Big donor to Conservative Party, who owns a competing steel mill, is revealed to have written a letter to Cameron calling for end to the loan.
The now cancelled [L]80 million loan that the UK government decided not to issue to Sheffied Forgemasters for a nuclear pressure vessel manufacturing center was a victim of political lobbying by a competitor steel mill. The Financial Times reports in a series of articles that Andrew Cook, a major donor to the Conservative Party, wrote a letter to the government that the loan was “unnecessary and illegal.”
Also, the Financial Times reports that Prime Minister David Cameron misled parliament saying that the major shareholders of Forgemasters killed the loan themselves by refusing to issue shares that would dilute their holdings. Correspondence between the government and the company, reported by the Financial Times, shows that the opposite was true.
Government knew Forgemasters was willing to issue new stock
The government had made the case for cancelling the strategic investment that it was not an affordable loan, but later added the now false statement that the firm’s major stockholders were unwilling to see it issue new shares to fund development of the manufacturing center.
However, the Financial Times reported July 19 that Forgemasters CEO Graham Honeyman wrote a letter to Nick Clegg, Deputy Prime Minister, that he was willing to dilute his holdings to raise the cash. The newspaper further revealed that Clegg acknowledged receiving the letter and writing one back to Honeyman that he understood the firm’s position. Clegg also said he was not changing the government’s decision to cancel the loan.
Rival steel company complained about loan
The Financial Times reported July 22 that documents it now has reveal a Conservative Party donor lobbied the highest levels of the UK government to cancel the Sheffied Forgemasters loan. The newspaper revealed that Andrew Cook, who has paid for airline travel for now PM David Cameron when he was a candidate, wrote a letter in which he threatened to withhold future campaign contributions unless the government shelved the Sheffield project.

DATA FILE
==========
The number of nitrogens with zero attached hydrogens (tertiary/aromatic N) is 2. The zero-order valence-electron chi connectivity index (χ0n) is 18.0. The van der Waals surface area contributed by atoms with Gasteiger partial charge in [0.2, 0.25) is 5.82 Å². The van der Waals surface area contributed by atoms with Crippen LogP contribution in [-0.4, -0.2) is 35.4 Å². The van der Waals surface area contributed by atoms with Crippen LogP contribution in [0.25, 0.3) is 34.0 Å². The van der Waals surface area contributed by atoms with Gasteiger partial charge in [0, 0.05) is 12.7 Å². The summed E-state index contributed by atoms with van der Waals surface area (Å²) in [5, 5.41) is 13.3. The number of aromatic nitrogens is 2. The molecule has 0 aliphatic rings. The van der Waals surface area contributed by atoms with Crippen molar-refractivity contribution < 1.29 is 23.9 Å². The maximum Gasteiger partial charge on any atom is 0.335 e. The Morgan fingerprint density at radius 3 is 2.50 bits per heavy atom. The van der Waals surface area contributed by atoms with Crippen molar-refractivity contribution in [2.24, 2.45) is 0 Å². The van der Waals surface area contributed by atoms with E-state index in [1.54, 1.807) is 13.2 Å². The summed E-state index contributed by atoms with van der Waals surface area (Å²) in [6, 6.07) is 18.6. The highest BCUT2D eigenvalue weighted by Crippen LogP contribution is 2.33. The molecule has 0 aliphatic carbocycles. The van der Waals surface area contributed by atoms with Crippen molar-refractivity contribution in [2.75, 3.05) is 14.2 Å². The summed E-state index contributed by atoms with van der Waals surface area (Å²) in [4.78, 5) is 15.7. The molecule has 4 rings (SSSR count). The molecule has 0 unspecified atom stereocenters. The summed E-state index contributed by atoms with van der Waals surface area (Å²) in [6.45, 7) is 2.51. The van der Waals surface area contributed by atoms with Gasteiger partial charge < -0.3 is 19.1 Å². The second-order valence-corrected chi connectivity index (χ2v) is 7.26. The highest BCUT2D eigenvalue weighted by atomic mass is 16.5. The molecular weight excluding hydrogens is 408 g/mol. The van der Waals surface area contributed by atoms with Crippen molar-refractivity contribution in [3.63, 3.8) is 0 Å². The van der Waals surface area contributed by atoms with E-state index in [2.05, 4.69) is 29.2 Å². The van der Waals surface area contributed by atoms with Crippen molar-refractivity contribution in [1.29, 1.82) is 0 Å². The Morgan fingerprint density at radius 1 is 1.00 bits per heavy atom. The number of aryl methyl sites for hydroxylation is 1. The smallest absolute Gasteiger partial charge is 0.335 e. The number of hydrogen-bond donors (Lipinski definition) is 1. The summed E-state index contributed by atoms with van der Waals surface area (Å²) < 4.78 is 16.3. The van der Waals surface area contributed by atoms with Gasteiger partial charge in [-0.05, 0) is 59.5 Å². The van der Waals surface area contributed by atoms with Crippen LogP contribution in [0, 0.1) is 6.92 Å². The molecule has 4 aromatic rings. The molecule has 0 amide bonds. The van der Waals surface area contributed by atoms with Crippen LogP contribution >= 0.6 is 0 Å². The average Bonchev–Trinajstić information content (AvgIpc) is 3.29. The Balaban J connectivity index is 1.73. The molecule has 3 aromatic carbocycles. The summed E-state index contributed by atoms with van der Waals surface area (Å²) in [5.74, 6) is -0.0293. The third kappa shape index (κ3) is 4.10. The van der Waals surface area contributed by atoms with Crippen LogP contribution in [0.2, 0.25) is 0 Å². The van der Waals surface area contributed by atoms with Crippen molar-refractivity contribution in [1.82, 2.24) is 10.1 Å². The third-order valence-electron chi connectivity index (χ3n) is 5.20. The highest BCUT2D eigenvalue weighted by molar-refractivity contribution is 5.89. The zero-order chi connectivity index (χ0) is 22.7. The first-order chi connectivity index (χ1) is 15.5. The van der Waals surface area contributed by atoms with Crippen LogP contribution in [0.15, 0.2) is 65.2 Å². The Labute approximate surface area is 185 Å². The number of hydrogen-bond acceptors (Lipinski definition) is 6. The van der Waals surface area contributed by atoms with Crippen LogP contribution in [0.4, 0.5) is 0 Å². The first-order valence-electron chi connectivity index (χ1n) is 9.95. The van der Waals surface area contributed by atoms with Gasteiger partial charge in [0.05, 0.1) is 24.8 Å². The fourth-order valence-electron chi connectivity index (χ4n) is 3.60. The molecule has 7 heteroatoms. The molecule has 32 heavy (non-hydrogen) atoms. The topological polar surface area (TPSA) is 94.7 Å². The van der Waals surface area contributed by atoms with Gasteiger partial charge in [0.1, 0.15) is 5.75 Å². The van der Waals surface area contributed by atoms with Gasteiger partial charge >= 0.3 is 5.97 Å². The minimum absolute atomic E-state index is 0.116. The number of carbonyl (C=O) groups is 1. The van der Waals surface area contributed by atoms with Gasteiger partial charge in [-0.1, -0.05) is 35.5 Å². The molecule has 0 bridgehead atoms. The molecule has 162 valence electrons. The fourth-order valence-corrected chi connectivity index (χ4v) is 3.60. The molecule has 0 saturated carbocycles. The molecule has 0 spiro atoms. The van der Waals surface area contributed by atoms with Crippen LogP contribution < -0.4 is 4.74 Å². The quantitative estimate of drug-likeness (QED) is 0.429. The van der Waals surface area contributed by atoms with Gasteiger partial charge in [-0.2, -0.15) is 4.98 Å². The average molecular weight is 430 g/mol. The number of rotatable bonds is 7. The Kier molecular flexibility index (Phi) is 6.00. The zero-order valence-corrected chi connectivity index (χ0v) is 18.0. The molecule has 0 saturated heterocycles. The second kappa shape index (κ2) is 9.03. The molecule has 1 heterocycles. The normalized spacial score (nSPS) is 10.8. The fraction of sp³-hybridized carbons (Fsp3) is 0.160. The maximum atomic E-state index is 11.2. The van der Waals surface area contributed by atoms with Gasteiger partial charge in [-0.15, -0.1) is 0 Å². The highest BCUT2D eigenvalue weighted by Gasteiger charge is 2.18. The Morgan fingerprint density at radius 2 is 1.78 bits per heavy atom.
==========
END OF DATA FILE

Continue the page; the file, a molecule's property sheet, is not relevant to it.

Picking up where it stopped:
The newpaper reported that Cook donated [L]500,000 to the Conservative Party and [L]54,000 in airline travel to Cameron. Cook’s company produces casting for the oil and gas industry among other products, but does not list any work on its web site for nuclear energy utilities.
Government denies allegations
The BBC reported July 22 that the government has denied that Cameron made the decision to cancel the loan based on the letter from Cook. However, Labour members of parliament plan to schedule a special debate to determine whether the PM mis-led them on the issue.
Energy Secretary Chris Huhne has come under withering criticism that he allowed his anti-nuclear views to influence the government’s decision. The BBC reported that Huhne has stuck by the Liberal line that the loan is “unaffordable,” but he has not yet commented on the latest allegations that the PM of the coalition government was less than forthcoming about the reasons for the decision to cancel the loan.
If the loan had gone through, it would have positioned the UK to compete head-to-head with Japan Steel Works in the manufacturing of reactor pressure vessels. The UK plans to build new reactors at 10 sites to prevent expected brownouts in the next decade as the original fleet of plants, built in the 50s and 60s, reaches the end of their service life. Failure to proceed with the loan will delay construction of nuclear power stations in the UK.
Prior coverage on this blog
# # #